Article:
How are you? I’m okay, and my sister says hi. She wants to know if you shaved off your hair the way some of the other soldiers had on television. There’s only a short week left until you are home for almost a week on your leave, if this letter even reaches you before you go!
I nervously wadded up Ben’s letter and quickly threw it away. I felt guilty as I did it. Ben wouldn’t have done that, I thought to myself. I looked around my small bunk of the barracks nervously. My bag held my only civilian clothes that I’d brought, a pair of shoes, my comb, a small care package that some scout troop had mailed me, and my military-issue stationary.
I felt jumpy, on edge. I glanced at my ring finger, bare without my engagement ring. At least I could tell Ben in person what I was feeling.
I boarded the bus slowly, unwilling to leave my safe haven of work. The ride to the airport seemed to last an eternity, and the flight on the plane took forever. The final bus ride to the drop-off point was simply a time without end.
When I had gathered my bags and faced the rush of people greeting their soldiers. Ben was there, smiling, still dressed in his lab coat. He’d probably just gotten off of his shift. I stood at attention instinctively, knowing full well that now was my chance to tell Ben everything.
“Ben!” I answered, struggling to sound eager. Ben took my hands in his and looked me in the eyes.
“Charlotte, we have to talk,” said Ben. He was serious and as grim as I felt.
“Yes, we do,” I agreed. We walked to the nearest bench and took a seat.
“Look, Charlotte, I’ve been thinking…” started Ben.
“Ben, I know my time away has been hard on you. It’s been hard on me, being away from a real city, too. But as much as I loved you and would like to have that relationship again, I think too much has changed. I… Just… Well, what I’m trying to say is that I can’t find any reason we should be together. I put a lot of thought behind this, and I just think that this isn’t going to work. Us, I mean. I can’t come back here and remain the same as I was. I’ve changed a lot and… And I can’t find a reason to commit to being your wife. I like you, but I don’t want to try to be something I’m not. I can’t find a reason that… that I love you. I don’t really hate you, but I don’t feel the same about you anymore,” I confessed.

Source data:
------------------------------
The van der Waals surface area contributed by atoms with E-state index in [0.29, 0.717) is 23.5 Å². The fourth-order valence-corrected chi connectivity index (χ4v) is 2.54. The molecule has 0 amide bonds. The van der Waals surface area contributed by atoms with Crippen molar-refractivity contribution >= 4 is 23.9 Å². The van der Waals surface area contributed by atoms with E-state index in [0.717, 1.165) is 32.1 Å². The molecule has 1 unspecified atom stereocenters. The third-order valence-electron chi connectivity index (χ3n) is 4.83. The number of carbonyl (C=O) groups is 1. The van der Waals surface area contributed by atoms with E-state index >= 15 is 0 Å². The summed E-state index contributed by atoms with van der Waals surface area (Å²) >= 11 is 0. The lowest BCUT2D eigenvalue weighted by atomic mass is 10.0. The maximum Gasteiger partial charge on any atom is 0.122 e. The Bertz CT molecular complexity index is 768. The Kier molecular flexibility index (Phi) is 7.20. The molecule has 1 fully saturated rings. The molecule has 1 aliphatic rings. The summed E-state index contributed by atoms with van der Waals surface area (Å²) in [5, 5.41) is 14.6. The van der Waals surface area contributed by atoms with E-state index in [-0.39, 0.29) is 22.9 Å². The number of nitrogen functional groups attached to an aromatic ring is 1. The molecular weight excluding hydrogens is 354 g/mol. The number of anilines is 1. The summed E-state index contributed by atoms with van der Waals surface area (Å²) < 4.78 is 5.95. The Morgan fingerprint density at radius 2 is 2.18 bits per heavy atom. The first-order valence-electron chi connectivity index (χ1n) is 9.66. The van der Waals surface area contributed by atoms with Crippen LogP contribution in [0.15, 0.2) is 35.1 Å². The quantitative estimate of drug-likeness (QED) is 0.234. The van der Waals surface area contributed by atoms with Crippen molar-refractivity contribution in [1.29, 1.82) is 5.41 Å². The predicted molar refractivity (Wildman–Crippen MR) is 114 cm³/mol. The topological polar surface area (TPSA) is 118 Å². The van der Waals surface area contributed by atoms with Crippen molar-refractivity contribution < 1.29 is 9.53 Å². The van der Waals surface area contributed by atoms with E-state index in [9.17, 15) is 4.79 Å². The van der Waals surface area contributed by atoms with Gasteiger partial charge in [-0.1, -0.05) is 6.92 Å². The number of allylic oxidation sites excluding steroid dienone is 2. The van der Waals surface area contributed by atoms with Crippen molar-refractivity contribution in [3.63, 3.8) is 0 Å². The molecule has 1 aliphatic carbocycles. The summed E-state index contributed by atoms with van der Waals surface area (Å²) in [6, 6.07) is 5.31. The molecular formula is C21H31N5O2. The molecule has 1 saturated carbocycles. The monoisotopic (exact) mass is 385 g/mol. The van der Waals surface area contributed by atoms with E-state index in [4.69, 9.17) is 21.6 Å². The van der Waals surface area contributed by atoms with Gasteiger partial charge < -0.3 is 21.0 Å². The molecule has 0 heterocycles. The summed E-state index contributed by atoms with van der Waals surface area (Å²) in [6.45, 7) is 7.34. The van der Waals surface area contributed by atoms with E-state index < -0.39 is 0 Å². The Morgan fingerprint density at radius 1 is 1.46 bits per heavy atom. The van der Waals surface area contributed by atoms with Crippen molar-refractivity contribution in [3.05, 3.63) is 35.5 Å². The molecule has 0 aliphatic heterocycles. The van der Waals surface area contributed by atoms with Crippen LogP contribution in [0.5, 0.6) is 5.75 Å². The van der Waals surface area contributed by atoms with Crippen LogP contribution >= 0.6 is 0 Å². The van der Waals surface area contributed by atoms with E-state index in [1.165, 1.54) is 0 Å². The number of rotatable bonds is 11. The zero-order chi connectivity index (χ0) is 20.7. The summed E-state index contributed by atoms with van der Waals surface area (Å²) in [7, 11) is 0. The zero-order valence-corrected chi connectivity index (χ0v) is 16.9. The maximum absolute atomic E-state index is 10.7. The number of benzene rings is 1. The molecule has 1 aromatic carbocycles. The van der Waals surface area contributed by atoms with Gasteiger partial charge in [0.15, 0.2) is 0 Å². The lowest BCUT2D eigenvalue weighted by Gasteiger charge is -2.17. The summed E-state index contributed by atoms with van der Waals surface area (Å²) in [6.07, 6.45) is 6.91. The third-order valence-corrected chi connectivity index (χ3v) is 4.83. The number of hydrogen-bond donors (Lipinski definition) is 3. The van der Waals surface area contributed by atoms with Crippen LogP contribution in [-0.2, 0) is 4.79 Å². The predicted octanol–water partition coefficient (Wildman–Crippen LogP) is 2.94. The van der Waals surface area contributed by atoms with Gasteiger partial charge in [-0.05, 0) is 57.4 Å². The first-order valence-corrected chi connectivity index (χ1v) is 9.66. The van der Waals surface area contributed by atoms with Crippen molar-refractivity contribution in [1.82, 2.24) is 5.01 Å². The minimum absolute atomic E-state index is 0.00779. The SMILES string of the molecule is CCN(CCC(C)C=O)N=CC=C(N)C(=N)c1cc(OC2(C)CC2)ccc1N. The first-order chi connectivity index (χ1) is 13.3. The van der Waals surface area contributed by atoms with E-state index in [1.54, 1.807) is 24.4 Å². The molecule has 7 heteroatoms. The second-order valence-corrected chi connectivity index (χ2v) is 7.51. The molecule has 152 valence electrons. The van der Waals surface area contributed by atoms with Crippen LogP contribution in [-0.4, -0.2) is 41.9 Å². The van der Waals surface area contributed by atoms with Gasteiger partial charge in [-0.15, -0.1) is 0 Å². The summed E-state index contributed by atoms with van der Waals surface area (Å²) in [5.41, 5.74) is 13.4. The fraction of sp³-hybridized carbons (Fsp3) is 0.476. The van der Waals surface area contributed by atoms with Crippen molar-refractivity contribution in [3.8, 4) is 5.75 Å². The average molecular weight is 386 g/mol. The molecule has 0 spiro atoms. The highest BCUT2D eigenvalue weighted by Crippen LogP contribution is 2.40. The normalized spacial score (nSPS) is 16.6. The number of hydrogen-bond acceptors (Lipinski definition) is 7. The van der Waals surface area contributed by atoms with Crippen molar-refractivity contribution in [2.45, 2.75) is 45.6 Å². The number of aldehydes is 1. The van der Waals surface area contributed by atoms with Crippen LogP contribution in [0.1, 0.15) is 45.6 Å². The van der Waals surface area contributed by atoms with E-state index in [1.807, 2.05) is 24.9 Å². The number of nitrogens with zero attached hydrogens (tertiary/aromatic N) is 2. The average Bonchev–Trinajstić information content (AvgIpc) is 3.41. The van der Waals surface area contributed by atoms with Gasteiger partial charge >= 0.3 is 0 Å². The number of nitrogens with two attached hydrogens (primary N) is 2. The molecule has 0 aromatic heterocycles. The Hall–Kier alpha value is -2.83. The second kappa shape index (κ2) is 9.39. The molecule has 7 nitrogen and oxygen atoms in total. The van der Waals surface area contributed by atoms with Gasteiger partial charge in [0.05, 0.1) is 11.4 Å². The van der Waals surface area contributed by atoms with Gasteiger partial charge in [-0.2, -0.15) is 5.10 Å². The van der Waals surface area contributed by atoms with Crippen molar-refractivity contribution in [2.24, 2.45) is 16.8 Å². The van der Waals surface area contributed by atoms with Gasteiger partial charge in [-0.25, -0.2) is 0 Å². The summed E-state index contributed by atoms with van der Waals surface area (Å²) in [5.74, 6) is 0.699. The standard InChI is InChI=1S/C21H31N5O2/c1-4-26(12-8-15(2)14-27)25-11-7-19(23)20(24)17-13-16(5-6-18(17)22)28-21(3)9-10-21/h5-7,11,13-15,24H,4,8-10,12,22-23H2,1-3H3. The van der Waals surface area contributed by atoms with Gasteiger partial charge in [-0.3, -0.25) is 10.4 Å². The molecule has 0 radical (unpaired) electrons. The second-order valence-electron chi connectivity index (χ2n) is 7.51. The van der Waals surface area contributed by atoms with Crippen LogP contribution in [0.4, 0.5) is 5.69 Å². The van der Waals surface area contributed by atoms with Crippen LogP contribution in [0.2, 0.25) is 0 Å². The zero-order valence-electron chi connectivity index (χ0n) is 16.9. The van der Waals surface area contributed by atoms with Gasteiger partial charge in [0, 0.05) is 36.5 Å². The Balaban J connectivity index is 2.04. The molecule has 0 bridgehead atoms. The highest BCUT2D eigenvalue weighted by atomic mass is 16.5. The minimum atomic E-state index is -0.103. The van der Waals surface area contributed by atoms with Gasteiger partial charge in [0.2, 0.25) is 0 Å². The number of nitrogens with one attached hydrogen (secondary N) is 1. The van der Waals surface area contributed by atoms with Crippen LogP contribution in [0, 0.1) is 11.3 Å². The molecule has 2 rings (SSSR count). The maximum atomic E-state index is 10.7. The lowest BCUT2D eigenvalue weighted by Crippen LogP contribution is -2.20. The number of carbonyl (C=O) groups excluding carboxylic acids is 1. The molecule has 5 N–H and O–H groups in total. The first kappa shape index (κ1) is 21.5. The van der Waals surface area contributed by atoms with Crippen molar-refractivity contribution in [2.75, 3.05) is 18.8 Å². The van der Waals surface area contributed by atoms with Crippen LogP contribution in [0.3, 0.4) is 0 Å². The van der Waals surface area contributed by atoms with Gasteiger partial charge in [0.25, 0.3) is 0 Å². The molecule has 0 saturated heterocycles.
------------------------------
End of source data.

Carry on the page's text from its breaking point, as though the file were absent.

“Charlotte, I was trying to think of a way to tell you this, but I’ve been feeling the same way lately. I don’t hate you, it’s just that this isn’t the same as it used to be between us. Let’s try keeping our distances for a while, and maybe once we’re sure, we could try again,” suggested Benjamin tentatively. I nodded.
“Yes. Well, I’m going to get my stuff and take a break. See my parents. Think about everything. It’s a mess over there, Ben. I can hardly make it through a day without seeing someone get killed. Whatever happens, I just want you to know that you’re a good guy. It just didn’t work. Maybe one day it will, but not now. Good-bye, Benjamin,” I concluded. I put my engagement ring in his hand.
“Good-bye, Charlotte,” whispered Ben. I set off for my apartment to gather my stuff.
Dr. Benjamin Chase,
We regret to inform you that your fiancée, Charlotte Marie Armistead, has been killed.
Respectfully, Commander James Pierson
That was all that was in the letter. A simple little sentence. I hadn’t ever forgotten her, but she remained a friend and no more. Ever since that day she’d come back on her leave, she had never been the same. Charlotte had returned to Camp Bradford after a week back here. A year had passed since then. Now I clutch the envelope too tightly as a knot forms in my throat. I place the letter on the dining room table and find in the mail another letter addressed from the war zone but not in a military envelope.
I know you will never forgive me for this. You can’t, and I can tolerate that. I can’t go on. It’s just too much to try to think of facing another day. I know you would think it is horrible to take your own life. I’m not that much of a coward. I want to die knowing that at least I died saving someone. I don’t hate you. I just want you to know that I wish I could have had another minute with you, to say that you were truly a good man and I just couldn’t love you for whatever reason. Good-bye, Ben.
I carefully take Charlotte’s final letter and put it in the fireplace. I take what might have been her wedding band and her engagement ring and toss them in there, too. I put in my pictures of her, the bottle of perfume she’d left in my house, her hospital ID card, her lab coat, and my key to her apartment. I pour the gasoline over all of it and strike the match.
“Good-bye, Charlotte,” I murmur. I fling the match into the fireplace. A blaze soon roars. I stir the fire of Charlotte and take a seat next to it.
“Well, Charlotte, I can say this now. I hate everything about you. Good-bye, Charlotte.”